John Grimek

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John Grimek
John Grimek - Strength and Health Sep 1945.jpg
John Grimek featured on the cover of Strength and Health magazine, 1945
Personal info
Nickname"The Monarch of Muscledom"
"The Glow"
Born(1910-06-17)June 17, 1910
Perth Amboy, New Jersey
DiedNovember 20, 1998(1998-11-20) (aged 88)[1]
York, Pennsylvania
Height5 ft 8.5 in (1.74 m)
Weight195 lb (88 kg)
Professional career
SuccessorSteve Reeves

John Carroll Grimek (June 17, 1910[2] – November 20, 1998) was an American bodybuilder and weightlifter active in the 1930s and 1940s. He was Mr. America in 1940 and 1941, and Mr. Universe in 1948. Throughout his career he carried the nicknames "The Monarch of Muscledom" and "The Glow."[3][4]


Grimek was born in Perth Amboy, New Jersey,[5] the son of Slovak immigrants George and Maria Grimek, peasants from the village Ústie nad Oravou in northern Slovakia.[6]

Grimek moved to York, Pennsylvania in 1935 to join Bob Hoffman, the founder of York Barbell.[5][7] Besides his bodybuilding exploits, Grimek also represented the United States in weightlifting at the 1936 Olympic Games in Berlin, where he took 9th place in the men's heavyweight category.[8]

Grimek was Mr. America in 1940 and 1941, and Mr. Universe in 1948.[5][7] In 1949, he won his last contest, the AAU Mr. USA,[7] against a field that included Steve Reeves, Clarence Ross, George Eiferman, and Armand Tanny. Grimek retired from bodybuilding undefeated.[9]

Grimek featured in many bodybuilding articles and magazines. He was also the editor of Muscular Development.[5] Despite his retirement, he continued serious training for many years, and was still able to perform squats with over 400 pounds for repetitions in his late 60s.[10] Grimek died on November 20, 1998, in York, Pennsylvania, at the age of 88.[5][7]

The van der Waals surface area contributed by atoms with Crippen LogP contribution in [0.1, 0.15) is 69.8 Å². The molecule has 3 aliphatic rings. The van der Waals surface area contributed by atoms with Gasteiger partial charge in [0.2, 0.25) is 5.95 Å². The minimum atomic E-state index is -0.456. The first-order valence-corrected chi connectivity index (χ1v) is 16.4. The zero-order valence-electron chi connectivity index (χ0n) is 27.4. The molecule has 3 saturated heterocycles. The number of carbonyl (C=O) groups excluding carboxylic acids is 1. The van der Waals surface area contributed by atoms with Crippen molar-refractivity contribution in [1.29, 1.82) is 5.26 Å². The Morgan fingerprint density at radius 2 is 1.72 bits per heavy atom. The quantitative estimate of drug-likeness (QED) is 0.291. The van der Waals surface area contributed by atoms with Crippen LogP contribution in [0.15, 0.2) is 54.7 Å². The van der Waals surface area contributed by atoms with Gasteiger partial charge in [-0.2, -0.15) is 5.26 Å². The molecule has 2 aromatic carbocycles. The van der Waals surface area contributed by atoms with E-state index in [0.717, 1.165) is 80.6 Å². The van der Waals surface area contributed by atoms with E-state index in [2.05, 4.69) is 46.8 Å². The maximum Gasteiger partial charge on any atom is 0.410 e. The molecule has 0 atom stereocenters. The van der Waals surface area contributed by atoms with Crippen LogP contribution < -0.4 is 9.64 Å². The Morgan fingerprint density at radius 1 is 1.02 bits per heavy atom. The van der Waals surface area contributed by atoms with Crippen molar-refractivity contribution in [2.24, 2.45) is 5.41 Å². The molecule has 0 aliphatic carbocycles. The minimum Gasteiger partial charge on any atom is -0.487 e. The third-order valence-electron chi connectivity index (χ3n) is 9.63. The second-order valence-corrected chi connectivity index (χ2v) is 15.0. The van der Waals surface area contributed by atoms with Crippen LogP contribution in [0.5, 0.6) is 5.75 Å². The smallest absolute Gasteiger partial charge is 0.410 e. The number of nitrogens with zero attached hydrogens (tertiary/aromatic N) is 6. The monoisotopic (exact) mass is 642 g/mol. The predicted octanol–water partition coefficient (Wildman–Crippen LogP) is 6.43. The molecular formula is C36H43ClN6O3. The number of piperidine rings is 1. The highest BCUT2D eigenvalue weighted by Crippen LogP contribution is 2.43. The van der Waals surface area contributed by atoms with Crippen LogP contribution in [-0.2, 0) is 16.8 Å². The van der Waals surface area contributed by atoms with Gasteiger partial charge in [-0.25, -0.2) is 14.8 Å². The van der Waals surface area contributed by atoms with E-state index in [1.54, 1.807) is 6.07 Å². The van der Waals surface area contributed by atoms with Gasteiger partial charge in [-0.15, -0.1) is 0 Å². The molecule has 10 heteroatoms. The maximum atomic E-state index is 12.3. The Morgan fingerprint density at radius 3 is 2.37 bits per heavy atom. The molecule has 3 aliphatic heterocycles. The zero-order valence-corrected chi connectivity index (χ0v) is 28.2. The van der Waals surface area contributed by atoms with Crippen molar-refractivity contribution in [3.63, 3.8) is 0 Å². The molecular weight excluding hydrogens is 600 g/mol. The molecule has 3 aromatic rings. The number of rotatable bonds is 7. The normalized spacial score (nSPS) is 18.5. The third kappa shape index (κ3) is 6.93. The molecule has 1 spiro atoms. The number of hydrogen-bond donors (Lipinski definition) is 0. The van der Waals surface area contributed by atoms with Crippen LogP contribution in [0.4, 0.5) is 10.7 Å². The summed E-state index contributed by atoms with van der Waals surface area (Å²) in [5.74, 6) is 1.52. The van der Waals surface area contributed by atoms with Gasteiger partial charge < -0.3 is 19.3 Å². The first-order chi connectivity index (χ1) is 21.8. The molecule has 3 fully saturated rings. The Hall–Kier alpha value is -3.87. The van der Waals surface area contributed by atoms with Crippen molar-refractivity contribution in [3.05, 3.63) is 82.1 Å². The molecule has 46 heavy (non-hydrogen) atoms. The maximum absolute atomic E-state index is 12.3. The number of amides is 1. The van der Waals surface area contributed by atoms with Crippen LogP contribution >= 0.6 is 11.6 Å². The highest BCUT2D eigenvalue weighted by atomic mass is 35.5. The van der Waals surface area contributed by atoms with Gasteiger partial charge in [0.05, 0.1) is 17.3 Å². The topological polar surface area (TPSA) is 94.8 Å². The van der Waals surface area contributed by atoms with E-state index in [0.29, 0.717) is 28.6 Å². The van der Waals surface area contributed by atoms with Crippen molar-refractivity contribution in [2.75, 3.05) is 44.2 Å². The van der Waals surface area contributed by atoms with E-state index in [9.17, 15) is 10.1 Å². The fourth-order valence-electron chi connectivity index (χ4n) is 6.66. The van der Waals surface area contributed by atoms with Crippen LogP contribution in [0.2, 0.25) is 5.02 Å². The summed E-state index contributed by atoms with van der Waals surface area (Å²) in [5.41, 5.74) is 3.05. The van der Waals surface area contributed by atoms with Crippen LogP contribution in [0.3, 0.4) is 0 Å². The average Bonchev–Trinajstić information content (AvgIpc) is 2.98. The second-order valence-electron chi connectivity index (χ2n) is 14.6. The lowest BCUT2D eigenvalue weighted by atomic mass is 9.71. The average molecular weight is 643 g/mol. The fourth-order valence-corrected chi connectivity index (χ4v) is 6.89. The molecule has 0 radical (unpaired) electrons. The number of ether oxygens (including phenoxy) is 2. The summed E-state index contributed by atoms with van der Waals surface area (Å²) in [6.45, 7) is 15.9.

Posthumous tributes[edit]

Grimek was inducted into the IFBB Hall of Fame in 1999.[11]

He is depicted as part of a mural located at 37 West Philadelphia Street in York, Pennsylvania, which was finished in 2000.[12]


  1. ^ Weider, Joe (December 1998). "John Grimek: 1910–1998" (PDF). Iron Game History. 5 (3). Retrieved February 21, 2012.
  2. ^ According to the Social Security Death Index, he was born on June 18, 1911.
  3. ^ Whelan, Bob. "John Grimek Was The Man". Natural Strength. Archived from the original on August 8, 2007. Retrieved June 8, 2015.
  4. ^ Rosa, Ken (April 1999). "My Thoughts and Reflections on John C. Grimek" (PDF). Iron Game History. 5 (4): 33. Retrieved July 1, 2017.
  5. ^ a b c d e "John C. Grimek. Bodybuilder who was Mr. America twice". Pittsburgh Post-Gazette. November 29, 1998. p. E5. Retrieved July 2, 2020 – via
  6. ^ "Prečo John Grimek nenavštívil Slovensko". (in Slovak). Archived from the original on June 8, 2012.
  7. ^ a b c d "John C. Grimek". Tampa Bay Times. November 29, 1998. p. 11. Retrieved July 2, 2020 – via
  8. ^ "Berlin 1936 Weightlifting 82.5kg Heavyweight Men Results". International Olympic Committee. Retrieved May 29, 2022.
  9. ^ "John Grimek". Legendary Fitness. Retrieved June 5, 2015.
  10. ^ "John Grimek: The Monarch Of Muscledom". Gym Talk. Retrieved June 5, 2015.
  11. ^ "IFBB Hall of Fame Inductees for 1999". IFBB. Interactive Federation of Bodybuilding & Fitness. Archived from the original on February 4, 2012. Retrieved June 8, 2015.
  12. ^ McClure, James, ed. (2002). "Murals of York". York Daily Record. York, Pennsylvania.

External links[edit]